Ai no Wakakusa Monogatari [01-1987]
Shokoshi Ceddie [01-1988]
Peter Pan no Bouken [01-1989]
Watashi no Ashinaga Ojisan [01-1990]
Trapp Family Story [01-1991]
Bush Baby [01-1992]
Wakakusa Monogatari: Nan to Jo-sensei [01-1993]
Nanatsu no Umi no Tico [01-1994]
Romeo no Aoi Sora [01-1995]
Meiken Lassie [01-1996]
Ie Naki Ko Remi [09-1996]
-World Masterpiece Theater Ends-
GTO (from Wednesday 19:30) [10-1999]
Gakkou no Kaidan [10-2000]
One Piece (from Wednesday 19:00) [04-2001]
(One Piece switched slots to Sunday 19:00 in January of 2005, and was replaced with a talk show/quiz program, Heisei Kyouiku Yobikou.)
Late Night Programs:
Initial D First Stage (Tuesday 24:00, 1998)
Initial D Second Stage (Thursday 25:55, 1999)
DT Eightron (Friday 26:45, 1998)
Super Milk-chan (Monday-Friday 24:45, 1998) [Part of Flyer TV block]
-The World Masterpiece Theater run from 1975-1997 on the Sunday 19:30 block was long, and largely successful. It’s interesting to note that ratings were in constant decline for that entire period; Watashi no Ashinaga Ojisan was the only series that posted numbers equal to its predecessor, and all others dropped off. The final show of the block, Ie Naki Ko Remi, only posted an average rating of 8.5%. That number looks good compared to modern anime, but compare it Gakkou no Kaidan, which, 3 years later in the same slot, never posted ratings below 10% for a single episode. It’s sort of understandable why it was eventually put on ice for a while.
-Fuji TV is a fairly mainstream network. They’ve got some of the most venerable, prime-time slots, and were slow to try their hand at late-night, establishing no consistent slots and put fewer new shows on after midnight than any major broadcaster save for NHK (0) and WOWOW (3) in the 1997-2000 post-Eva period.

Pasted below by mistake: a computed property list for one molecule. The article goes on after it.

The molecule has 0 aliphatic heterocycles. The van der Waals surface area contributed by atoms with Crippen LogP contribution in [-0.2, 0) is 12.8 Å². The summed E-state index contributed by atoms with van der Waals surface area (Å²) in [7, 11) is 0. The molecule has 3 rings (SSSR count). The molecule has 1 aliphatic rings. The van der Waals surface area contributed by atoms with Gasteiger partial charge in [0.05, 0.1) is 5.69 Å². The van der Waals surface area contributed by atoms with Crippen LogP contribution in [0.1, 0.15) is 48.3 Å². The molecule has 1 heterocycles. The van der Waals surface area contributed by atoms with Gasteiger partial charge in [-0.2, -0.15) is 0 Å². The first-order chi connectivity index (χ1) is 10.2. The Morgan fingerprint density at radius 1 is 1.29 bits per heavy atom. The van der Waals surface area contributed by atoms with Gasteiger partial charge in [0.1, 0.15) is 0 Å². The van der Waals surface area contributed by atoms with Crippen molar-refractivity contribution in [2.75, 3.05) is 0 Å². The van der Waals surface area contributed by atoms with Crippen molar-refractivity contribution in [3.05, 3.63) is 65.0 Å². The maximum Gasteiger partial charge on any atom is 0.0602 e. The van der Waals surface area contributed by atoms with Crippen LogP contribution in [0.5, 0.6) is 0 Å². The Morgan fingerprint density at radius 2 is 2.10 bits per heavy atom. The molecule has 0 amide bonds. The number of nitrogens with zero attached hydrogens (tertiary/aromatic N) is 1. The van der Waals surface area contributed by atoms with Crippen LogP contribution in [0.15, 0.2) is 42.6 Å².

-It’s interesting to not that One Piece was the last anime to air in both the Wednesday 19:00 and the non-WMT Sunday 19:30 slots. This is likely because it simply left a difficult void to fill; even early on, it occasionally put up ratings in excess of 15%. It’s kind of hard for replacement-level kids’ anime to put up those kinds of numbers right off the bat.
-With the pacing of this season of Dragon Ball Kai and the Spring 2015 release date currently given, nobody gets to bet on which timeslot the new Digimon Adventure anime will eventually be airing in.
ONE PIECE! ! ! Wohoo!
Anyway, wow. That was very detailed, hard-working, and meticulous of you.
Where’s Tokyo MX? Why isn’t it mentioned in the article? Is it a relatively new channel? Because a large number of new anime, particularly light novel adaptations, air there.
According to Japanese wikipedia, they broadcast comparatively few anime until the mid-2000s: http://ja.wikipedia.org/wiki/%E6%9D%B1%E4%BA%AC%E3%83%A1%E3%83%88%E3%83%AD%E3%83%9D%E3%83%AA%E3%82%BF%E3%83%B3%E3%83%86%E3%83%AC%E3%83%93%E3%82%B8%E3%83%A7%E3%83%B3#.E3.82.A2.E3.83.8B.E3.83.A1.E7.95.AA.E7.B5.84
You can also check the Tokyo TV log I mentioned in this article, they re-aired some anime, but not new shows: http://anime.geocities.jp/animeform/tv/tv_log.html
This matches with what I’ve found: Wankorobee is the only new series I believe they broadcast. The channel only started up in 1995, so it’s not too surprising that they took some time to really get involved in anime. They don’t seem to have been a major player in the mid-to-late nineties.
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Started in 2005 with Honey and Clover: http://en.wikipedia.org/wiki/Noitamina
So probably inside some producer’s head at this point in time, if it’s anywhere at all.